A short video shot by a British diver shows shocking images of Indonesian coast densely strewn with plastic waste and yellowing food wrappers.
The diver, Rich Horner, shot a video of himself swimming in the sea of plastic rubbish off the coast of the Indonesian tourist resort of Bali with the tropical fish darting through the waste.
The outrageous footage was shot at a dive site called Manta Point, a cleaning station for the large rays on Nusa Penida island, 20km from the popular Indonesia holiday spot, Bali
He then posted the video on his social media account and on YouTube. In his Facebook post dated March 3, Horner wrote how the ocean currents had carried a group of jellyfish and plankton and also mounds of plastic waste.
In the video, Horner is seen swimming through floating plastic rubbish for several minutes and it shows how the plastic coagulated on the surface and mixing with organic matter to form floating rubbish
“Plastic bags, plastic bottles, plastic cups, plastic sheets, plastic buckets, plastic sachets, plastic straws, plastic baskets, plastic bags, more plastic bags, plastic, plastic,” he says, “So much plastic!”
Manta rays are known to regularly frequent Manta Point to clean themselves off parasites by smaller fish.
However, there is only one manta ray that can be seen swimming in the background in the video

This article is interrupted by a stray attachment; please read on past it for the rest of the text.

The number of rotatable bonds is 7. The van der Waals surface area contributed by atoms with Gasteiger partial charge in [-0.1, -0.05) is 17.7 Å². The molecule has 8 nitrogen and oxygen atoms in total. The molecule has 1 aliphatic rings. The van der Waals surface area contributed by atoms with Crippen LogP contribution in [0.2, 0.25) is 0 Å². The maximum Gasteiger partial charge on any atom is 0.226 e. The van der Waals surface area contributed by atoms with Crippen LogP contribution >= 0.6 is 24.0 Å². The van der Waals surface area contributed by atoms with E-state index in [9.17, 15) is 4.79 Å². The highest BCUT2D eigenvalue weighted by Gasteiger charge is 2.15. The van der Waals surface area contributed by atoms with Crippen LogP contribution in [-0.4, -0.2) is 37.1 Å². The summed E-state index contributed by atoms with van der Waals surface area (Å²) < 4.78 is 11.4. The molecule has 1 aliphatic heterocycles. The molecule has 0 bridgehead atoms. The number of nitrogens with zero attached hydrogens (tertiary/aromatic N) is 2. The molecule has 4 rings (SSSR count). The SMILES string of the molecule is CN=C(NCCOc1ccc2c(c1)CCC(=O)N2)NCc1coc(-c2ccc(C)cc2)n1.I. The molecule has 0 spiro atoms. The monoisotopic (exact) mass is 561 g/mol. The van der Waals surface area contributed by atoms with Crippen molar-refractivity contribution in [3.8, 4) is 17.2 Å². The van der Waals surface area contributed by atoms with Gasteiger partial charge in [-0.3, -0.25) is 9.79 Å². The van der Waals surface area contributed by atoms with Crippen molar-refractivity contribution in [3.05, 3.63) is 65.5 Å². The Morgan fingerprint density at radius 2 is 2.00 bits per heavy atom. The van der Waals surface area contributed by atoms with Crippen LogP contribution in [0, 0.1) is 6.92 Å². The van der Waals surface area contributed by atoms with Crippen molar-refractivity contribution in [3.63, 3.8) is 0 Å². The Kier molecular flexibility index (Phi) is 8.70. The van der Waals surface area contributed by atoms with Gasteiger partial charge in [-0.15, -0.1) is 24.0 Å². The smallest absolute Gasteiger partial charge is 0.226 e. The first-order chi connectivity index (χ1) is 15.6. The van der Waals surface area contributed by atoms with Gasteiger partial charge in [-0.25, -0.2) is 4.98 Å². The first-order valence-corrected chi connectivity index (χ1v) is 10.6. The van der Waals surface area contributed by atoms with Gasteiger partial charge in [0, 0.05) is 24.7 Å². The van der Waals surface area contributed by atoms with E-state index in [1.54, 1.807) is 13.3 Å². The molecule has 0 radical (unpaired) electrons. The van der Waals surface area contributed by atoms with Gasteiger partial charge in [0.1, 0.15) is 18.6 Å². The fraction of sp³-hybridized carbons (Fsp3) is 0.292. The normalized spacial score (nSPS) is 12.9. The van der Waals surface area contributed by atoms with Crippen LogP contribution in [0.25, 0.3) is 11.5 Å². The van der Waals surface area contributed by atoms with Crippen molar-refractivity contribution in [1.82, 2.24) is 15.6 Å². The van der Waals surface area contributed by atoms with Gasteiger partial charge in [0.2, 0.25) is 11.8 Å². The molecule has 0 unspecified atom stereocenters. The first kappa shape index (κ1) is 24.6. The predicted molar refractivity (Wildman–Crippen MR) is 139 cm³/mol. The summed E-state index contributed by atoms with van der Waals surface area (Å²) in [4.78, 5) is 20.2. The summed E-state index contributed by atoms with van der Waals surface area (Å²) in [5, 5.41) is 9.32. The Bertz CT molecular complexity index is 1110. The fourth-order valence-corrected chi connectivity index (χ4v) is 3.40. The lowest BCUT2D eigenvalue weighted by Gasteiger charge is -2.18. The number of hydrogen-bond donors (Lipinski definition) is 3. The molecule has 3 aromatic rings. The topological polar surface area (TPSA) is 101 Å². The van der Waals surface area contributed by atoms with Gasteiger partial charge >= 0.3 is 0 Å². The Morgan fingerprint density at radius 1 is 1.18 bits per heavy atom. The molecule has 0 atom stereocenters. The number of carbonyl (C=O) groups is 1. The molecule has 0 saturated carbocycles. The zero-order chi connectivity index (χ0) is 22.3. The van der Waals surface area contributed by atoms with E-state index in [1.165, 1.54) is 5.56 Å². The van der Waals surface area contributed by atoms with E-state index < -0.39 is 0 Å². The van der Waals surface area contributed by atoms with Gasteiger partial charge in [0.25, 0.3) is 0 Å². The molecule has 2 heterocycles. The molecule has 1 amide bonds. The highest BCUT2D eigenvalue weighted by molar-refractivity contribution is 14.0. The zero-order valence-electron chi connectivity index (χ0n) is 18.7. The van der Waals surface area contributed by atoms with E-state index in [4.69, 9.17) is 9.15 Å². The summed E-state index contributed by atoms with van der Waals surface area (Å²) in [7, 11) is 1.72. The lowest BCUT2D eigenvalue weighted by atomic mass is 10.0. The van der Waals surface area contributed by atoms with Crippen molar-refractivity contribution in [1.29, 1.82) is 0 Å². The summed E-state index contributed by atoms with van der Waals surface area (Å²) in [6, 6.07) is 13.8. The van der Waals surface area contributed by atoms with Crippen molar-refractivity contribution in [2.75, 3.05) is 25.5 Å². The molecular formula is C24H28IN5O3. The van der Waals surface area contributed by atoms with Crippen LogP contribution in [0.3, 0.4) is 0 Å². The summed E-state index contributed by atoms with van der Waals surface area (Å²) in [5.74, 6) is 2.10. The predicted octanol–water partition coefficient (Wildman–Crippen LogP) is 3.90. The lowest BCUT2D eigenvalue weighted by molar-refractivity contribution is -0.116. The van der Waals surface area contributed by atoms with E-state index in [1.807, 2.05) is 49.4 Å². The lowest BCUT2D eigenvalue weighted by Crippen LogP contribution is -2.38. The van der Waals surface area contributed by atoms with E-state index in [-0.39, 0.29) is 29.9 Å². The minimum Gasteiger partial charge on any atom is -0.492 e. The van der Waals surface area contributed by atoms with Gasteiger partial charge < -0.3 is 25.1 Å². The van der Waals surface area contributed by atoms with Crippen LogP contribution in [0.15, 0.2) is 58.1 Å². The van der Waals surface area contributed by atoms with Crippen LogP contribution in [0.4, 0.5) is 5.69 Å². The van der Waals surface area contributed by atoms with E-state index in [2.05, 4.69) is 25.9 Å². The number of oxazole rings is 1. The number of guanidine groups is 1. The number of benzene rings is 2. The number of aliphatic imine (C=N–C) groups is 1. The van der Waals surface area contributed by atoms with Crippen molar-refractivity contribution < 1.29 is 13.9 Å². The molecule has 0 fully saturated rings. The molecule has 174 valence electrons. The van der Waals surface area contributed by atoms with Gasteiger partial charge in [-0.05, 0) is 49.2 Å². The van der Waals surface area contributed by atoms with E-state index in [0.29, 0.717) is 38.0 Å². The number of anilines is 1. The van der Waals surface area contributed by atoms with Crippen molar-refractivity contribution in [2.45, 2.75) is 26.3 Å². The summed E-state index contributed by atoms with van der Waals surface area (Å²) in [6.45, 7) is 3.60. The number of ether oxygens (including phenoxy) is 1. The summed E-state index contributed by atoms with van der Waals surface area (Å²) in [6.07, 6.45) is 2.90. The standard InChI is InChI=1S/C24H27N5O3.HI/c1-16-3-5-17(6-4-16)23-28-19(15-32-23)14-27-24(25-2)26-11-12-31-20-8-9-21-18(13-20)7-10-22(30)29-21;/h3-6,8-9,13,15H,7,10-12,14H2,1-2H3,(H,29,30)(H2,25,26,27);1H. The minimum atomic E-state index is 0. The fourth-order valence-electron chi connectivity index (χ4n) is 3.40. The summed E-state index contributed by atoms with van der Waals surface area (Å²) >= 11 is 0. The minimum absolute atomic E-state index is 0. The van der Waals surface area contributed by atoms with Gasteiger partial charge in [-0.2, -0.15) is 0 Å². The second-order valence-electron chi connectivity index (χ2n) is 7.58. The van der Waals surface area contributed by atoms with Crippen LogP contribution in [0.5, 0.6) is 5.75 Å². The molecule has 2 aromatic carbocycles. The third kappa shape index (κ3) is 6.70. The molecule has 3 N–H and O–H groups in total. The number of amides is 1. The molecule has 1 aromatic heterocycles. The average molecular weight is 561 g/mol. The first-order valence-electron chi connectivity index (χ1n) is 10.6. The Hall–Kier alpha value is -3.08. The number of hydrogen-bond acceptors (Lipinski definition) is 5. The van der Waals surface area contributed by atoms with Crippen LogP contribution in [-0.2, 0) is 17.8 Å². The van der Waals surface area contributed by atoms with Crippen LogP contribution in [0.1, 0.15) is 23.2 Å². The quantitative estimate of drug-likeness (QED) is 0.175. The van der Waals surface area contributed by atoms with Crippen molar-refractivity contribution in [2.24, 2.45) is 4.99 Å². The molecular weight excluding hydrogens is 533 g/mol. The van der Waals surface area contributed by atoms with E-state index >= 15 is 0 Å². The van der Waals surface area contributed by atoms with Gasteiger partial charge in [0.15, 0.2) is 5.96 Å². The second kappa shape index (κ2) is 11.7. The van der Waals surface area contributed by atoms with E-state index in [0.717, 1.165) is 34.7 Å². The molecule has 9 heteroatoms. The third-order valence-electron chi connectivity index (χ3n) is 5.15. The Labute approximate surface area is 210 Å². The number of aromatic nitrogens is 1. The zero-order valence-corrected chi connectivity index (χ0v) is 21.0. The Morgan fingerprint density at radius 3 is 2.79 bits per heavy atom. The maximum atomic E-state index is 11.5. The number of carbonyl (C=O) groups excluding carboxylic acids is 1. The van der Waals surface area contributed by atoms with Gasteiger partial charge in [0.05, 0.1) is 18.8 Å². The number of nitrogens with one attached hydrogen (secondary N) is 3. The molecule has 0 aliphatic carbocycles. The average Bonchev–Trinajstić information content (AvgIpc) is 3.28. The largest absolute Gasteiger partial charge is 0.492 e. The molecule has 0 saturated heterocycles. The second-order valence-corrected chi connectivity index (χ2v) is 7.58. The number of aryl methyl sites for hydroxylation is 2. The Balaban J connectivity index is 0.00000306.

“Surprise, surprise, there weren’t many mantas there at the cleaning station today…” says Horner, “They mostly decided not to bother.”
Sights of rubbish can be seen frequently around Bali’s islands for several months now due to the annual rainy or ‘trash’ season. The rubbish also ends up on the beaches, horrifying tourists and environmentalists.
According to Bali’s Rivers, Oceans, Lakes, and Ecology (ROLE) Foundation, about 130,000 tons of plastic and solid waste is produced by Indonesia every day with only half of the amount reaches landfill sites. The rest of the waste is either illegally burned or dumped in Indonesia’s rivers and oceans.
It is not a surprise since Indonesia has a poor government planning and low levels of awareness about waste and recycling, making the country behind China as the second largest plastic polluter in the world.
Horner said that while the floating rubbish is a common sight in the waters in Bali especially during rainy season, the slick he found in the video is the worst yet